How Does Debt Review Work

How Does Debt Review Work?

How does debt review work you may ask. In practise, a consumer will usually consult a Debt Counsellor when he or she realises that he or she cannot meet his or her monthly obligations. In other instances, the consumer who has defaulted on payment on a particular credit agreement may receive a letter in terms of Section 129 of the Act from the credit provider that informs him/her of the default and refers him/her to, amongst others, a debt counsellor.

How the process works and what the role of the Debt Counsellor will be:

  • The consumer applies by completing a Form 16 or provides a debt counsellor with the relevant information stipulated in Regulation 24(1)(b).
  • The debt counsellor informs the credit providers and credit bureaus of the application by updating the NCR’s DebtHelp system and issuing Form 17.1
  • Then verifies the information provided by the consumer as well as the information received from the credit providers in the form of certificate of balances (COB).
  • The debt counsellor assesses whether the consumer is over-indebted, or not. If the consumer is not over-indebted then the debt counsellor must reject the application as set out in section 86(7)(a) and update the NCR DebtHelp accordingly.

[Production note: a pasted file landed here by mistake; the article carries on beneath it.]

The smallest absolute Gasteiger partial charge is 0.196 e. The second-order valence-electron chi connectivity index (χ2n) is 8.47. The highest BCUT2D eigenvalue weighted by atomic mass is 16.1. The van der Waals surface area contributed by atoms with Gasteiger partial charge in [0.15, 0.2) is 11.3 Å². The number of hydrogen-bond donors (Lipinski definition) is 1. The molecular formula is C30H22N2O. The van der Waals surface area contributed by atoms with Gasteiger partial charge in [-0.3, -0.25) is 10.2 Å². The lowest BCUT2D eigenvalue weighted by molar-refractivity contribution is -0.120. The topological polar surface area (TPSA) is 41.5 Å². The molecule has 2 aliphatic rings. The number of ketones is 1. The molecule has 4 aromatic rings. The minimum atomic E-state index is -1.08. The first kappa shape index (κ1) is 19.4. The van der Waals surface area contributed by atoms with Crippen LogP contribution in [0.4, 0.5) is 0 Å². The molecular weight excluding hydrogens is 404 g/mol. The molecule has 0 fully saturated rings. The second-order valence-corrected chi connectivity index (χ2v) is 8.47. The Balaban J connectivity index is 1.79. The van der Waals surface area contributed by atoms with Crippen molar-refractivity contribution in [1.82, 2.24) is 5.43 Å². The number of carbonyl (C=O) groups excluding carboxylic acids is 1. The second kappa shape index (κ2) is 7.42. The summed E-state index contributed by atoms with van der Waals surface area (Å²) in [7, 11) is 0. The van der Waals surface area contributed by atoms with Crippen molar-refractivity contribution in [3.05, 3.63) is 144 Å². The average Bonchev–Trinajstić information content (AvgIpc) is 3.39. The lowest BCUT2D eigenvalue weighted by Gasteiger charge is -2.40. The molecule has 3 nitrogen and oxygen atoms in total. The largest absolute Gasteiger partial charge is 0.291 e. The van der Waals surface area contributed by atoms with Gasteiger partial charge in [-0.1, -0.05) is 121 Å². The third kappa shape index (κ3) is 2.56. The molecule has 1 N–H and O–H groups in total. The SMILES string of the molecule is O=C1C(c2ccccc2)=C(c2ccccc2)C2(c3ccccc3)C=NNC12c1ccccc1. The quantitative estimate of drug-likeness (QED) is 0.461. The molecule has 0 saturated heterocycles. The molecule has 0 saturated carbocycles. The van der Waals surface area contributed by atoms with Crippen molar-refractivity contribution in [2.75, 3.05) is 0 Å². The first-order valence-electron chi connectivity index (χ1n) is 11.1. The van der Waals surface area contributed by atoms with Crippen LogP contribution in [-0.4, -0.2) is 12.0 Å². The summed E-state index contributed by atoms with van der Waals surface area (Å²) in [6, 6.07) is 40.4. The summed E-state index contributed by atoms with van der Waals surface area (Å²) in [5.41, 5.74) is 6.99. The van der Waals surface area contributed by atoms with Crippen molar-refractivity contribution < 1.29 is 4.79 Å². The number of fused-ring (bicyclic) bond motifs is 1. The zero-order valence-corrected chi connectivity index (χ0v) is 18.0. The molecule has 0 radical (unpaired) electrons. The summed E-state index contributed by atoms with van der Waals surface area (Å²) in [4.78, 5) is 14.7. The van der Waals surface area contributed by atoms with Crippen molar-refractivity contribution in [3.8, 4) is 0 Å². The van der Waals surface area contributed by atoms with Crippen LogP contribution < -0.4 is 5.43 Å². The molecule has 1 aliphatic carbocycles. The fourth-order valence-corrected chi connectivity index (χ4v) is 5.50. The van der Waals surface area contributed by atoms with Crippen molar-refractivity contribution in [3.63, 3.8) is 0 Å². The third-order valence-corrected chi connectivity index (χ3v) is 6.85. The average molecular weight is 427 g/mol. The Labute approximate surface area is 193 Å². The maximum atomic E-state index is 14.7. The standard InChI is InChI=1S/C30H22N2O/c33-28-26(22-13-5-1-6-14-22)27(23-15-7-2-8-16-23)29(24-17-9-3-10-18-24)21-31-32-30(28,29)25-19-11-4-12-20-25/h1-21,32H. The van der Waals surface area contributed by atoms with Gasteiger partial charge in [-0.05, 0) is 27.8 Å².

• Depending on the outcome, the debt counsellor then assesses whether the consumer is eligible for debt review or not. The credit providers and credit bureaus are informed of the decision.
  • If the consumer qualifies to be placed under debt review, the debt counsellor sends out Form 17.2 to the consumer’s credit providers and credit bureaus and draft a debt restructuring proposal.
  • After consideration of the debt restructuring proposal by the credit providers, the matter is referred to a Magistrates Court in terms of Section 86(8) of the Act or the Tribunal in terms of section 138 of the Act for an order declaring the consumer over-indebted.

The consequences of being placed under debt review:

  • The credit providers may not enforce the credit agreement against the consumer by taking legal action within the first 60 (sixty) business days of the consumer’s application for debt review.
  • The consumer may not incur any further debt whilst under debt review and he or she will be listed as having applied for debt review or all registered credit bureaus.
  • Is liable for the fees that the debt counsellor, attorney and PDA’s may charge.
  • The consumer must adhere to any restructured repayment orders made by the Magistrate’s Court or the Tribunal as the ultimate goal is to repay all shorter term debts to credit providers and to show future ability to repay mortgage.
  • A consumer who has applied for debt review can withdraw from debt review only before the declaration of over-indebtedness (Form17.2) has been issued by the debt counsellor. A consumer who has been issued with a clearance certificate or where a court order has been obtained indicating that the consumer is no longer over indebted and no longer under debt review will also be removed from debt review.

NCR